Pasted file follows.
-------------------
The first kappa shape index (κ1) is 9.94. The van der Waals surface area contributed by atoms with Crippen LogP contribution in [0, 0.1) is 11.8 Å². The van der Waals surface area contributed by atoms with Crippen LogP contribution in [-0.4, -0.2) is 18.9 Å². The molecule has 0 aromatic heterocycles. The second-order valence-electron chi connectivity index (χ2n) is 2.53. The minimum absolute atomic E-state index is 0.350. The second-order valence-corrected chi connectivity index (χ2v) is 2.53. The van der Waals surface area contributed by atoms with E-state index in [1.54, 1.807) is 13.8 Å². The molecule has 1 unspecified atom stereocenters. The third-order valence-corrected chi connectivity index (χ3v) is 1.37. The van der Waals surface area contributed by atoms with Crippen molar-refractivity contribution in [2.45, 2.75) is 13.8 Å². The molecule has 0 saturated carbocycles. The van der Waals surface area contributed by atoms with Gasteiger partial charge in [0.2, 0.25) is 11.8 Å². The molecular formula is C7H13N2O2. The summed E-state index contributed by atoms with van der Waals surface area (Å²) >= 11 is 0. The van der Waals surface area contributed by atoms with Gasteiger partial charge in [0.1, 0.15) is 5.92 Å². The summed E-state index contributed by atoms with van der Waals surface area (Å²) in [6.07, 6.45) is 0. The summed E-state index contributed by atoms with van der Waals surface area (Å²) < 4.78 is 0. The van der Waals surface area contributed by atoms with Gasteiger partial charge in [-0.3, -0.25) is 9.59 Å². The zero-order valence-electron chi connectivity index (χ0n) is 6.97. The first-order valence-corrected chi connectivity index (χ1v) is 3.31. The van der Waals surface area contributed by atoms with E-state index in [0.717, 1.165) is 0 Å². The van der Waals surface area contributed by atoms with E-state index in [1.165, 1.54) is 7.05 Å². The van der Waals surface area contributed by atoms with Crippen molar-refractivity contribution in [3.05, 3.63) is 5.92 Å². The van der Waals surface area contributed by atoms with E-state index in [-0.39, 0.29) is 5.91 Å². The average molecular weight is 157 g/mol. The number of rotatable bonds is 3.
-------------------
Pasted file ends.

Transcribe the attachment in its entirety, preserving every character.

The first kappa shape index (κ1) is 9.94. The van der Waals surface area contributed by atoms with Crippen LogP contribution in [0, 0.1) is 11.8 Å². The van der Waals surface area contributed by atoms with Crippen LogP contribution in [-0.4, -0.2) is 18.9 Å². The molecule has 0 aromatic heterocycles. The second-order valence-electron chi connectivity index (χ2n) is 2.53. The minimum absolute atomic E-state index is 0.350. The second-order valence-corrected chi connectivity index (χ2v) is 2.53. The van der Waals surface area contributed by atoms with E-state index in [1.54, 1.807) is 13.8 Å². The molecule has 1 unspecified atom stereocenters. The third-order valence-corrected chi connectivity index (χ3v) is 1.37. The van der Waals surface area contributed by atoms with Crippen molar-refractivity contribution in [2.45, 2.75) is 13.8 Å². The molecule has 0 saturated carbocycles. The van der Waals surface area contributed by atoms with Gasteiger partial charge in [0.2, 0.25) is 11.8 Å². The molecular formula is C7H13N2O2. The summed E-state index contributed by atoms with van der Waals surface area (Å²) >= 11 is 0. The van der Waals surface area contributed by atoms with Gasteiger partial charge in [0.1, 0.15) is 5.92 Å². The summed E-state index contributed by atoms with van der Waals surface area (Å²) in [6.07, 6.45) is 0. The summed E-state index contributed by atoms with van der Waals surface area (Å²) < 4.78 is 0. The van der Waals surface area contributed by atoms with Gasteiger partial charge in [-0.3, -0.25) is 9.59 Å². The zero-order valence-electron chi connectivity index (χ0n) is 6.97. The first-order valence-corrected chi connectivity index (χ1v) is 3.31. The van der Waals surface area contributed by atoms with E-state index in [0.717, 1.165) is 0 Å². The van der Waals surface area contributed by atoms with E-state index in [1.165, 1.54) is 7.05 Å². The van der Waals surface area contributed by atoms with Crippen molar-refractivity contribution in [3.05, 3.63) is 5.92 Å². The van der Waals surface area contributed by atoms with E-state index in [-0.39, 0.29) is 5.91 Å². The average molecular weight is 157 g/mol. The number of rotatable bonds is 3.